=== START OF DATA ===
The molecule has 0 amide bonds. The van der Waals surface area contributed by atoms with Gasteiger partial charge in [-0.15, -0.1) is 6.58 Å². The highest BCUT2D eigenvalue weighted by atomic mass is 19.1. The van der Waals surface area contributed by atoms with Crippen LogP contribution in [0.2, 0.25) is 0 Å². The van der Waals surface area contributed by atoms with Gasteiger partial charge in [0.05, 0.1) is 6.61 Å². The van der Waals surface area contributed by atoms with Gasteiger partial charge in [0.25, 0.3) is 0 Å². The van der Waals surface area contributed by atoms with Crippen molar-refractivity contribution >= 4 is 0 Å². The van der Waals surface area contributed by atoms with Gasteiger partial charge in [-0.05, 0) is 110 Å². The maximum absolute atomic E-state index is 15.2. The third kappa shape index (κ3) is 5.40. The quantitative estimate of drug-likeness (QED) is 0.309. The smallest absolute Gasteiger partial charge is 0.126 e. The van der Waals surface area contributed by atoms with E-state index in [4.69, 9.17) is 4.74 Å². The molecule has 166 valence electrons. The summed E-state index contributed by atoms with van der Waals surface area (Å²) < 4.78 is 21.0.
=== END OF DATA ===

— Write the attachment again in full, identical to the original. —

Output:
The molecule has 0 amide bonds. The van der Waals surface area contributed by atoms with Gasteiger partial charge in [-0.15, -0.1) is 6.58 Å². The highest BCUT2D eigenvalue weighted by atomic mass is 19.1. The van der Waals surface area contributed by atoms with Crippen LogP contribution in [0.2, 0.25) is 0 Å². The van der Waals surface area contributed by atoms with Gasteiger partial charge in [0.05, 0.1) is 6.61 Å². The van der Waals surface area contributed by atoms with Gasteiger partial charge in [0.25, 0.3) is 0 Å². The van der Waals surface area contributed by atoms with Crippen molar-refractivity contribution >= 4 is 0 Å². The van der Waals surface area contributed by atoms with Gasteiger partial charge in [-0.05, 0) is 110 Å². The maximum absolute atomic E-state index is 15.2. The third kappa shape index (κ3) is 5.40. The quantitative estimate of drug-likeness (QED) is 0.309. The smallest absolute Gasteiger partial charge is 0.126 e. The van der Waals surface area contributed by atoms with E-state index in [4.69, 9.17) is 4.74 Å². The molecule has 166 valence electrons. The summed E-state index contributed by atoms with van der Waals surface area (Å²) < 4.78 is 21.0.